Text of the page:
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Sunday, May 13, 2012

Detective Retires Before Vehicular Homicide Trial

Detective retires before trial 
The New York Daily News by Joe Kemp  -  May 12, 2012
Detective Kevin Spellman, charged with aggravated vehicular homicide among other charges in fatal 2009 incident in Bronx, quietly retired from the force in late-April.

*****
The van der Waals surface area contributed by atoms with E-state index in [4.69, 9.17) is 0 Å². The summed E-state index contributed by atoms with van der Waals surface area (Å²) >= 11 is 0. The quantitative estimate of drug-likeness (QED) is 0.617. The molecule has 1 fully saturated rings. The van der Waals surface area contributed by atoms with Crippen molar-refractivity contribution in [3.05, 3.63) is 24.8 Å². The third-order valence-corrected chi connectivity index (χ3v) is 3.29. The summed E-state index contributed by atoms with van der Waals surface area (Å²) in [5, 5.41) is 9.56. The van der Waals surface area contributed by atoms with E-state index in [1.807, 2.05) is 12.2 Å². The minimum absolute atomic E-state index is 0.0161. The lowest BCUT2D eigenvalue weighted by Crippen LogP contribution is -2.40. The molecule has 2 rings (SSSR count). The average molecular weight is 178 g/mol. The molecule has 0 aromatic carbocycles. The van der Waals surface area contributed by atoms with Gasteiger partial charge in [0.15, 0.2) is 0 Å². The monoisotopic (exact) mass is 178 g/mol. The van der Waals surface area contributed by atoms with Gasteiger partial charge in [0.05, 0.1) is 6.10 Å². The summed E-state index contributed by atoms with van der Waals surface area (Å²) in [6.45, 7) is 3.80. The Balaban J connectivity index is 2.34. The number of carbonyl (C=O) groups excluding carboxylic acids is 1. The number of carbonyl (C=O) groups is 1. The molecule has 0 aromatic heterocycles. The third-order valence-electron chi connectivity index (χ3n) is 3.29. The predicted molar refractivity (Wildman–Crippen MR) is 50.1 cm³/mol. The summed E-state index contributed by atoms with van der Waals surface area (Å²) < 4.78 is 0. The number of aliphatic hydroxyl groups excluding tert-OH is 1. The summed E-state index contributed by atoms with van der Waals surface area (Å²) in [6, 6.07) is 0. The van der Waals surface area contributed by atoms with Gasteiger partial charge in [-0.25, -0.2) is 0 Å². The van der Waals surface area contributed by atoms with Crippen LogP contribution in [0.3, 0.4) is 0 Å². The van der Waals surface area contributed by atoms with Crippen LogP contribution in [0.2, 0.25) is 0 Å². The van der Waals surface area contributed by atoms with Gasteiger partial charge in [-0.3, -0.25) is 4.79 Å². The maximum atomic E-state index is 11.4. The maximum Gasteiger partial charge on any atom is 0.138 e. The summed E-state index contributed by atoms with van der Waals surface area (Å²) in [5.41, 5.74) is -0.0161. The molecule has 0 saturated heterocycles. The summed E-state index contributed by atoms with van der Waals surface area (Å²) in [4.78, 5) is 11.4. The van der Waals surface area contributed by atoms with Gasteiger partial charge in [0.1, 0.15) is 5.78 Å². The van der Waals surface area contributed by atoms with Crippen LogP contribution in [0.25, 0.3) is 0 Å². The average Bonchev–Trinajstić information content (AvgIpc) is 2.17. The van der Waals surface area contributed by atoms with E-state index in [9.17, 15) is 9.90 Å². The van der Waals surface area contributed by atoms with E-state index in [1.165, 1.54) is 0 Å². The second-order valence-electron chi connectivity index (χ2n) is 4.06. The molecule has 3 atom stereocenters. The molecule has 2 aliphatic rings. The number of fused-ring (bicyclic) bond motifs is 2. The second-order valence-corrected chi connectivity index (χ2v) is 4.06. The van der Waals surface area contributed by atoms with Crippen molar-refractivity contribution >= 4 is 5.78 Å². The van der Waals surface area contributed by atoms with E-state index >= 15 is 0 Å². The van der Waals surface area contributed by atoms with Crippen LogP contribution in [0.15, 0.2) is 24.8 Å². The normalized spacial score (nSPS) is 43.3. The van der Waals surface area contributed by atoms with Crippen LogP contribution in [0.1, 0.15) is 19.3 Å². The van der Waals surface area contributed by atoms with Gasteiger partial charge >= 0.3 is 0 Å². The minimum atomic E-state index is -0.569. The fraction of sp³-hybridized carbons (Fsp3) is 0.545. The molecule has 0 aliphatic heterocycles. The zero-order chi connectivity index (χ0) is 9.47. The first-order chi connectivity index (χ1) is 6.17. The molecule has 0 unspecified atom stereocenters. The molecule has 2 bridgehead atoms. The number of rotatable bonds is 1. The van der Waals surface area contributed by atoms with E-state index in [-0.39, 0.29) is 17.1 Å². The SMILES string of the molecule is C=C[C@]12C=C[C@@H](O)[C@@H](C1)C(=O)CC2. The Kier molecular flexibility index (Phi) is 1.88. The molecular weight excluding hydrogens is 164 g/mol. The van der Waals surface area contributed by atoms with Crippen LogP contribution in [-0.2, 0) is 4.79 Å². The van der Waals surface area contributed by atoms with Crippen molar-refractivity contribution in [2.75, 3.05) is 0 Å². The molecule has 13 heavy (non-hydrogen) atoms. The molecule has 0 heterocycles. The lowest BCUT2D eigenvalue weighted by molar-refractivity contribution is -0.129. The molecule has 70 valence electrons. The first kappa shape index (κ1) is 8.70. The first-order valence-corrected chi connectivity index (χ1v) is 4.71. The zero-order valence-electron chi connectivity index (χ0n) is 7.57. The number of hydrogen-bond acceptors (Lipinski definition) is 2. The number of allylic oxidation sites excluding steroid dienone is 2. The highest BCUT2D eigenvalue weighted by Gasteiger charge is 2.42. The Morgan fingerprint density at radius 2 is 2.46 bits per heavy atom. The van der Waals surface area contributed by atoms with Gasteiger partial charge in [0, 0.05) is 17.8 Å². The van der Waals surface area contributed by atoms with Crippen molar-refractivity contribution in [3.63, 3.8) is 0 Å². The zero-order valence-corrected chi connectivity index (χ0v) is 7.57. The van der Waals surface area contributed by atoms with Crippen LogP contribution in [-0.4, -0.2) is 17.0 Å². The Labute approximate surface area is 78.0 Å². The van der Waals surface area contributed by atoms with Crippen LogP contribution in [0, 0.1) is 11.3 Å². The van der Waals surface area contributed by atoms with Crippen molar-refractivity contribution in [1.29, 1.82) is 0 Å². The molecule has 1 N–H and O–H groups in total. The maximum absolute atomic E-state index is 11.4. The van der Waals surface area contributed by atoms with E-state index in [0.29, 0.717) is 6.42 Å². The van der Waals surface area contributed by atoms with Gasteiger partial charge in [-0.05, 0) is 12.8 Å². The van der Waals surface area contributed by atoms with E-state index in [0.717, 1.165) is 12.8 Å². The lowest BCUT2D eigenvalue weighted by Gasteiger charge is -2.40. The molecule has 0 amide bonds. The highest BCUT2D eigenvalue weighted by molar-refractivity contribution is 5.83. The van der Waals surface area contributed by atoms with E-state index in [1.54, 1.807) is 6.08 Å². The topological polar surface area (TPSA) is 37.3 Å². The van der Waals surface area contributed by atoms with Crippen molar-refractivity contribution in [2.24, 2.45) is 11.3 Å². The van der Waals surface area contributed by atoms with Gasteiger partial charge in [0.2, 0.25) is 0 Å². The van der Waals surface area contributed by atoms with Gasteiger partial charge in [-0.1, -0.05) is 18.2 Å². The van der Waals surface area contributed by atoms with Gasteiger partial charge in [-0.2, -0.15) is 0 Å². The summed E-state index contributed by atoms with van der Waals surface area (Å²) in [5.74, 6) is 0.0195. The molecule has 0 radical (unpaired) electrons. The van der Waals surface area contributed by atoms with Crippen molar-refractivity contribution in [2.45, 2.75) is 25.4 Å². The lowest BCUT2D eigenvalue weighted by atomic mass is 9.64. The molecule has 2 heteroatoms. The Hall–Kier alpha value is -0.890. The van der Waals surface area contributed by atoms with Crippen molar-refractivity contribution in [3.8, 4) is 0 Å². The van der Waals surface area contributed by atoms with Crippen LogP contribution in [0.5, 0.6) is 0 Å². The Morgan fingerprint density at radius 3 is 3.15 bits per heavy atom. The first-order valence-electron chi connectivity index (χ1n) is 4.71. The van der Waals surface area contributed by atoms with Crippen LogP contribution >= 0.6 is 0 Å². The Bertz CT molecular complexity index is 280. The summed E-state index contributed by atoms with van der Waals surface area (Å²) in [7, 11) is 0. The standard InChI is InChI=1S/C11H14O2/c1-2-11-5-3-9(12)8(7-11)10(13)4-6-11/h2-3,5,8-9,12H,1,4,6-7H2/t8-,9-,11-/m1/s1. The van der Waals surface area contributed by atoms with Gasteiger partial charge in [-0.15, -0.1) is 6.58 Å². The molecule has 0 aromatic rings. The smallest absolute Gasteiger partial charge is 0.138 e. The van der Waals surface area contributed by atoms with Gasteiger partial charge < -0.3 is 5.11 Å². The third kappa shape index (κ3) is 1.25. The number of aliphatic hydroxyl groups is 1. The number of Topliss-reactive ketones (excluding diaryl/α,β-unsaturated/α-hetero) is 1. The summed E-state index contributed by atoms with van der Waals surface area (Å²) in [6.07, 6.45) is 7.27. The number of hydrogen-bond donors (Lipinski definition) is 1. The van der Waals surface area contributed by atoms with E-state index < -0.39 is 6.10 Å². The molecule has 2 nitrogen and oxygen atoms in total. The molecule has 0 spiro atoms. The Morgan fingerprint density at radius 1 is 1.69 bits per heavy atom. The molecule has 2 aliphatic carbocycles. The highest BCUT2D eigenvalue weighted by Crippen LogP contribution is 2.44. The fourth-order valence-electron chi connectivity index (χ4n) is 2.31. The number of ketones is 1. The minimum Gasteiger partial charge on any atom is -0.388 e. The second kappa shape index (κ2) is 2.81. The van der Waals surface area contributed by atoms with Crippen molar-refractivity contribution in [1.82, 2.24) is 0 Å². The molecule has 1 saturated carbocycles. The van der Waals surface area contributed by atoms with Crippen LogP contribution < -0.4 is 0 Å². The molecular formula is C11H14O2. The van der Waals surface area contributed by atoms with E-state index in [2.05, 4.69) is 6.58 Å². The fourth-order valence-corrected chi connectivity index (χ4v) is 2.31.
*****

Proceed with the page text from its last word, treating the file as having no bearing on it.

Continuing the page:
The off-duty NYPD cop who was allegedly drunk when he mowed down a Bronx grandmother more than two years ago has quietly retired from the force, the Daily News has learned. Detective Kevin Spellman, who faces charges that include vehicular homicide and criminally negligent homicide, was allowed to retire from the NYPD in late-April without his badge and gun — but walked away with a full pension, officials said. Spellman, 45 — who had been on modified duty since he ran over and killed 67-year-old Drane Nikac, an Albanian immigrant with nine grandchildren, in October 2009 — was not allowed to leave in good standing with the department, officials said. He did not receive what officials call a “Good Guy Letter,” which will prevent him from working any law enforcement gigs in the future, sources said. The 24-year veteran will be able to pull half of his $98,072-a-year salary, because of a law signed last year by Gov. Cuomo. The bill allows members of service to collect their pension after 20 years so long as they are not convicted of a felony. “It’s not surprising that he would retire before his trial,” said Rosemarie Arnold, a lawyer who represents the Nikac family. She said the family has not expressed any hard feelings against Spellman because he was allowed to retire. “Nobody can undo what happened,” she said. “But the fact that Kevin Spellman has showed remorse . . . it makes the family less animus towards him.” After hitting Nikac, Spellman stopped and asked bystanders to call 911 for help, but twice refused to take a Breathalyzer test at the scene, sources said at the time. It took five hours for cops to get a court order to draw Spellman’s blood, which registered a 0.21 blood-alcohol level, sources said. “He has expressed his remorse for this terrible tragedy, but remains convinced that the charges against him are improper,” said his lawyer, Peter Brill. Spellman is due back in court May 31.

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